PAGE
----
Congratulations! You’re dead and you’re not in Hell, but that probably means you’re in Purgatory where your wounds of sin will be cleansed. With punishment.
Dante’s Mt. Purgatory is arranged in an awesomely symbolic way, especially once through St. Peter’s Gate. The two terraces at the bottom of the mountain are your most likely way into Purgatory: being an excommunicate or one of three types of late-repentants (indolent, unshriven, or pre-occupied). If you’re not a Christian (like me) or didn’t repent at all…then you are in Hell. Rowan Atkinson will greet you at the welcome barbeque held here.
Once you do your time on the terraces (or if you repented earlier and were able to skip the line), you can hope to be allowed access through St. Peter’s gate with a twist from both the silver and the gold key. You get 7 P’s stamped on your forehead that you will have to work off during your purgative punishment for the Seven Roots of Sin. On each cornice, souls are faced with a punishment (or “penance”) while meditating on both a “whip” (examples of a virtue to counter the vice) and “bridle” (stories of the vice itself so you can learn from the mistakes of others). If you overcome the vice, you have a P removed by an angel, and you can move on to the next level. (Dante was the first dungeon-crawler video game designer).
The three cornices of Lower Purgatory are devoted to Love Perverted: the love of harming one’s neighbours.
Cornice 1 – The Proud
Punishment: Carrying a giant rock on your back to humble your cocksure arrogance and wipe that douchebag grin off your face. (I’d be stuck here a while, were the whole Christian requirement thing to be dropped).
Cornice 2 – The Envious
Punishment: Your peeping-tom eyes are wired shut so you can’t desire anything your neighbour has because you can’t see it.
Cornice 3 – The Wrathful
Punishment: The smoke monster from Lost. No, really. I wouldn’t want to hang out here for long.
Then on to Middle and Upper Purgatory for your Disordered Love of Good. Sloth is all alone in Middle Purgatory for Love Defective. The last three are Love of Secondary Goods.
Cornice 4 – The Slothful
Punishment: Running. The lazy bastards. I punish myself with this almost every day!
Cornice 5 – The Covetous
Punishment: Prostration. You’re laid on your belly without your possessions. And forced to watch episodes of Hoarders.
Cornice 6 – The Gluttonous
Punishment: Starvation and learning what calories are and how to count them (for future reference once you move on to the next cornice).
Cornice 7 – The Lustful
Punishment: Fire, and everyone has to go through it. If you were given a free “Get Out of One Sin” card back at the gate, it’s not working for this punishment. You either jump through the wall of fire, or you sit around listening to erotic stories for all eternity. Wait… why am I leaving?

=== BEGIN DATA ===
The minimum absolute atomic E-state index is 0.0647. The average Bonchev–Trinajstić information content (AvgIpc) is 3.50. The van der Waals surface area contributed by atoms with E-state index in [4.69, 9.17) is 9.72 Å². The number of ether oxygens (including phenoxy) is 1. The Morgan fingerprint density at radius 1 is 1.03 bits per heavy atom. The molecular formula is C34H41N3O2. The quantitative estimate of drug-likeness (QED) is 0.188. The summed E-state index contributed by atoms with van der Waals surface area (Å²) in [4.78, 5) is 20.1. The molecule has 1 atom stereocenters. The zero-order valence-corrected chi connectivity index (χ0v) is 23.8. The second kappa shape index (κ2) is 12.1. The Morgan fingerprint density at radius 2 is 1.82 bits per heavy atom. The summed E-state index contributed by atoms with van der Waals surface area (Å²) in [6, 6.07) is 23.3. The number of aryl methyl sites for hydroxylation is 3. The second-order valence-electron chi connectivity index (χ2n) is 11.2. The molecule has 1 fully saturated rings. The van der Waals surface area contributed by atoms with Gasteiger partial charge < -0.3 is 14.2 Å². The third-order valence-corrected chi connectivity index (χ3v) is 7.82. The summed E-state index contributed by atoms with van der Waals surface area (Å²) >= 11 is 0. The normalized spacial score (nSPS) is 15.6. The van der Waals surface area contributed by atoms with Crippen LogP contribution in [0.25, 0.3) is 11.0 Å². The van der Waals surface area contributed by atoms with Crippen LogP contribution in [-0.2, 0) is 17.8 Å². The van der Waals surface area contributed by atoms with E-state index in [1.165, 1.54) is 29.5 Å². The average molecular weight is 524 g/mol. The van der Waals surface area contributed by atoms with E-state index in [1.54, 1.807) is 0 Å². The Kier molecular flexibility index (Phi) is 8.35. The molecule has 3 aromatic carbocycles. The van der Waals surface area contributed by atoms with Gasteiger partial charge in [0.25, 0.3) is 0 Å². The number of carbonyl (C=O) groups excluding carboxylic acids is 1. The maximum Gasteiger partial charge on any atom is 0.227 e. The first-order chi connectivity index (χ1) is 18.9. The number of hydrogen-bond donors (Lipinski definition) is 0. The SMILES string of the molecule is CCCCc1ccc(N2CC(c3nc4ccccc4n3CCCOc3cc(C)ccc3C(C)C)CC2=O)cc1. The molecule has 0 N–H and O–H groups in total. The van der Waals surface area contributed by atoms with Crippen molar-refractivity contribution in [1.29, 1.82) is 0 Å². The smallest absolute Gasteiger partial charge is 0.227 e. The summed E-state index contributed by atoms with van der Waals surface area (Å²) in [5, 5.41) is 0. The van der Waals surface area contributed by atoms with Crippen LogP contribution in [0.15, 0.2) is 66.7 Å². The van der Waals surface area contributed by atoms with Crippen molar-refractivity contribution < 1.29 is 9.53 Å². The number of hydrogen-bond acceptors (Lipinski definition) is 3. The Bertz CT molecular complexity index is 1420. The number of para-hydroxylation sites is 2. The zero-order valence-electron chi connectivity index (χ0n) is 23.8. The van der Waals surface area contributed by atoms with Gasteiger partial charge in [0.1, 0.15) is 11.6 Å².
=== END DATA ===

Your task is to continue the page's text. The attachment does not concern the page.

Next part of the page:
There! You made it! Earthly Paradise is your reward where you get to watch…a bunch of boring pageants. On second thought, send me back to Lust. They told some pretty raunchy stories there.
(I was using the Penguin Edition of The Divine Comedy translated by Dorothy Leigh Sayers)
April 22nd, 2010 at 17:08
In one of my classes, we were discussing the ethics of placing the cover to the Dante’s Inferno game on copies of the reprinting of the actual literary work, ie whether it was right to trick kids into reading literature. I think that those who didn’t realize that that two were extremely different would be too confused to read past the first few pages so it’s a moot point.
April 24th, 2010 at 07:45
You’d have to convince them that it was a walkthrough to find every secret in the game. Then they’d memorise the entire poem!
April 22nd, 2010 at 17:50
cracked.com mentions dante as composing “the divine comedy” party as an act of vengeance:
http://www.cracked.com/article_18430_6-historic-acts-revenge-that-put-kill-bill-to-shame.html (at the bottom of the page)
nothing like adding some of your enemies into your literary magnum opus.
i’m partial to mark musa’s translations, myself. 🙂
the video game “dante’s inferno” feels too much like “god of war”, so if you’ve played one then the other will just feel repetitive. although encountering damned souls and having the option of saving them or punishing them is refreshing.
April 26th, 2010 at 22:20
Good cracked.com article!
I admit to using whatever copy of Dante I had lying around, but her notes WERE excellent.
I have not played either game, but I saw an interview with some of the developers of Dante’s Inferno and they apparently tried to include details from the poem in the levels they created. I am tempted to play it to evaluate their literary competence.
In other Dante related news, Yann Martel (author of “Life of Pi”) has a new book out called “Beatrice & Virgil”…the names of a stuffed donkey and a howler monkey.
April 23rd, 2010 at 07:05
WONDERFUL pictures. 😀 Is that one from the Ducktales movie with the magic lamp???
April 26th, 2010 at 22:11
Or at least inspired by 🙂 That was such a good movie (my childhood self – whom I keep imprisoned in my mind – tells me). I should watch it again sometime.